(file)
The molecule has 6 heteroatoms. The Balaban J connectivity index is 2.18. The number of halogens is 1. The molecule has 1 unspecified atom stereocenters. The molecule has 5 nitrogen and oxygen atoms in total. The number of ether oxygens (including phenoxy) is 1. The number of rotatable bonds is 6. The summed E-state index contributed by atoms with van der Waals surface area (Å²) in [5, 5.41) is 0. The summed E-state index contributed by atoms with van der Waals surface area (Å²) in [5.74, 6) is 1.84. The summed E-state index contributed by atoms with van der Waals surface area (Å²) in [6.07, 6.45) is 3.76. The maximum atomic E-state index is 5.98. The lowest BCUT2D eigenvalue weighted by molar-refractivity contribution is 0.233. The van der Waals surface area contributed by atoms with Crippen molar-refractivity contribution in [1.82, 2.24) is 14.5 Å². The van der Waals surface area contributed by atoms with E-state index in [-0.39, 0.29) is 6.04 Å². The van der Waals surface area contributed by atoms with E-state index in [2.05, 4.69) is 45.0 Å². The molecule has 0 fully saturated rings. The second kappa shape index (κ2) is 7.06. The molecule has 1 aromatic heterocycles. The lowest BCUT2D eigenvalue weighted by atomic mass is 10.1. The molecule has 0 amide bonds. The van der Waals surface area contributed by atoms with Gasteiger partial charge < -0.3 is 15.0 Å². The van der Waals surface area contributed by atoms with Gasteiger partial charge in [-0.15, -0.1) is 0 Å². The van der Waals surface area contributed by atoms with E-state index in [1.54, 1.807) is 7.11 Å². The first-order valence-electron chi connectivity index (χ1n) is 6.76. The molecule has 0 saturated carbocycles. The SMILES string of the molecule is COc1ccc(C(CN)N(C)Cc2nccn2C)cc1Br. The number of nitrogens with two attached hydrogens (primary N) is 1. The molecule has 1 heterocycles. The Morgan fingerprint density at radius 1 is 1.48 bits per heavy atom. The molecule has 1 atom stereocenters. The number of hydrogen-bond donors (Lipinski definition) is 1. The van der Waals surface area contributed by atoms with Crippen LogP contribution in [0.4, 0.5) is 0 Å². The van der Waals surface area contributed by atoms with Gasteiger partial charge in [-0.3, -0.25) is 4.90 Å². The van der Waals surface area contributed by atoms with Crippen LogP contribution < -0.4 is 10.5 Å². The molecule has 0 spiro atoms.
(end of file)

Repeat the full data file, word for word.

The molecule has 6 heteroatoms. The Balaban J connectivity index is 2.18. The number of halogens is 1. The molecule has 1 unspecified atom stereocenters. The molecule has 5 nitrogen and oxygen atoms in total. The number of ether oxygens (including phenoxy) is 1. The number of rotatable bonds is 6. The summed E-state index contributed by atoms with van der Waals surface area (Å²) in [5, 5.41) is 0. The summed E-state index contributed by atoms with van der Waals surface area (Å²) in [5.74, 6) is 1.84. The summed E-state index contributed by atoms with van der Waals surface area (Å²) in [6.07, 6.45) is 3.76. The maximum atomic E-state index is 5.98. The lowest BCUT2D eigenvalue weighted by molar-refractivity contribution is 0.233. The van der Waals surface area contributed by atoms with Crippen molar-refractivity contribution in [1.82, 2.24) is 14.5 Å². The van der Waals surface area contributed by atoms with E-state index in [-0.39, 0.29) is 6.04 Å². The van der Waals surface area contributed by atoms with E-state index in [2.05, 4.69) is 45.0 Å². The molecule has 0 fully saturated rings. The second kappa shape index (κ2) is 7.06. The molecule has 1 aromatic heterocycles. The lowest BCUT2D eigenvalue weighted by atomic mass is 10.1. The molecule has 0 amide bonds. The van der Waals surface area contributed by atoms with Gasteiger partial charge < -0.3 is 15.0 Å². The van der Waals surface area contributed by atoms with Gasteiger partial charge in [-0.15, -0.1) is 0 Å². The van der Waals surface area contributed by atoms with E-state index in [1.54, 1.807) is 7.11 Å². The first-order valence-electron chi connectivity index (χ1n) is 6.76. The molecule has 0 saturated carbocycles. The SMILES string of the molecule is COc1ccc(C(CN)N(C)Cc2nccn2C)cc1Br. The number of nitrogens with two attached hydrogens (primary N) is 1. The molecule has 1 heterocycles. The Morgan fingerprint density at radius 1 is 1.48 bits per heavy atom. The molecule has 1 atom stereocenters. The number of hydrogen-bond donors (Lipinski definition) is 1. The van der Waals surface area contributed by atoms with Crippen LogP contribution in [0.4, 0.5) is 0 Å². The van der Waals surface area contributed by atoms with Gasteiger partial charge in [-0.3, -0.25) is 4.90 Å². The van der Waals surface area contributed by atoms with Crippen LogP contribution < -0.4 is 10.5 Å². The molecule has 0 spiro atoms.